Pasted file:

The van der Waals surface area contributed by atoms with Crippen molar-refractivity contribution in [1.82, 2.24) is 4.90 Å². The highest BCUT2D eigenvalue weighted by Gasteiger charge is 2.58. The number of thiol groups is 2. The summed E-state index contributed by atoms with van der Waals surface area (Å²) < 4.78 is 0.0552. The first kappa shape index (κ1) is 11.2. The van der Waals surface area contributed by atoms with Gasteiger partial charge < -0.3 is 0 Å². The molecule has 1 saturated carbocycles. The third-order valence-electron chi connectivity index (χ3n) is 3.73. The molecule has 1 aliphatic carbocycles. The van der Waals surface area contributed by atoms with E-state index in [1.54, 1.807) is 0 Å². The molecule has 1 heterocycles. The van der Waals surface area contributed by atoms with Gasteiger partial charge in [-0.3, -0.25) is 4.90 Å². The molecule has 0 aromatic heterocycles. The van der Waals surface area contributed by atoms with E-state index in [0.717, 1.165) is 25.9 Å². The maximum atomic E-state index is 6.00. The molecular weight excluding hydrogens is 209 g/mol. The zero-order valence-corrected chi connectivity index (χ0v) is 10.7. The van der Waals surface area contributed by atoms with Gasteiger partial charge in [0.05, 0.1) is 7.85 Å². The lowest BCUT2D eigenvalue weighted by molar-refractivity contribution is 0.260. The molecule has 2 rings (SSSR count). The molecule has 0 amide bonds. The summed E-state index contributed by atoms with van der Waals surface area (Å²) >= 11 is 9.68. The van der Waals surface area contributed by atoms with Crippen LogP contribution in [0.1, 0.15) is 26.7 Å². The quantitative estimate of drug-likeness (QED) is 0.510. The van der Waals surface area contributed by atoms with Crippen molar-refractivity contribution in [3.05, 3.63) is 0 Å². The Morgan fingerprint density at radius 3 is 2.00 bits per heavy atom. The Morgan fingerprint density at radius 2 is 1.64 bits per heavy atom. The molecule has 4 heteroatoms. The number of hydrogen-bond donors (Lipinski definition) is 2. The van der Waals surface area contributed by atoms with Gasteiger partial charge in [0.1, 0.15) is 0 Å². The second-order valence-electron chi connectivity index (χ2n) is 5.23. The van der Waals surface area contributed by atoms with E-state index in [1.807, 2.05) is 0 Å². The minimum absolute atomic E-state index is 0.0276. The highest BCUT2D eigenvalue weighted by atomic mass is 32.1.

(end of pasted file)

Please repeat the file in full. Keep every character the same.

The van der Waals surface area contributed by atoms with Crippen molar-refractivity contribution in [1.82, 2.24) is 4.90 Å². The highest BCUT2D eigenvalue weighted by Gasteiger charge is 2.58. The number of thiol groups is 2. The summed E-state index contributed by atoms with van der Waals surface area (Å²) < 4.78 is 0.0552. The first kappa shape index (κ1) is 11.2. The van der Waals surface area contributed by atoms with Gasteiger partial charge < -0.3 is 0 Å². The molecule has 1 saturated carbocycles. The third-order valence-electron chi connectivity index (χ3n) is 3.73. The molecule has 1 aliphatic carbocycles. The van der Waals surface area contributed by atoms with E-state index in [1.54, 1.807) is 0 Å². The molecule has 1 heterocycles. The van der Waals surface area contributed by atoms with Gasteiger partial charge in [-0.3, -0.25) is 4.90 Å². The molecule has 0 aromatic heterocycles. The van der Waals surface area contributed by atoms with E-state index in [0.717, 1.165) is 25.9 Å². The maximum atomic E-state index is 6.00. The molecular weight excluding hydrogens is 209 g/mol. The zero-order valence-corrected chi connectivity index (χ0v) is 10.7. The van der Waals surface area contributed by atoms with Gasteiger partial charge in [0.05, 0.1) is 7.85 Å². The lowest BCUT2D eigenvalue weighted by molar-refractivity contribution is 0.260. The molecule has 2 rings (SSSR count). The molecule has 0 amide bonds. The summed E-state index contributed by atoms with van der Waals surface area (Å²) >= 11 is 9.68. The van der Waals surface area contributed by atoms with Crippen LogP contribution in [0.1, 0.15) is 26.7 Å². The quantitative estimate of drug-likeness (QED) is 0.510. The van der Waals surface area contributed by atoms with Crippen molar-refractivity contribution in [3.05, 3.63) is 0 Å². The Morgan fingerprint density at radius 3 is 2.00 bits per heavy atom. The Morgan fingerprint density at radius 2 is 1.64 bits per heavy atom. The molecule has 4 heteroatoms. The number of hydrogen-bond donors (Lipinski definition) is 2. The van der Waals surface area contributed by atoms with Gasteiger partial charge in [0.1, 0.15) is 0 Å². The second-order valence-electron chi connectivity index (χ2n) is 5.23. The van der Waals surface area contributed by atoms with E-state index in [1.807, 2.05) is 0 Å². The minimum absolute atomic E-state index is 0.0276. The highest BCUT2D eigenvalue weighted by atomic mass is 32.1.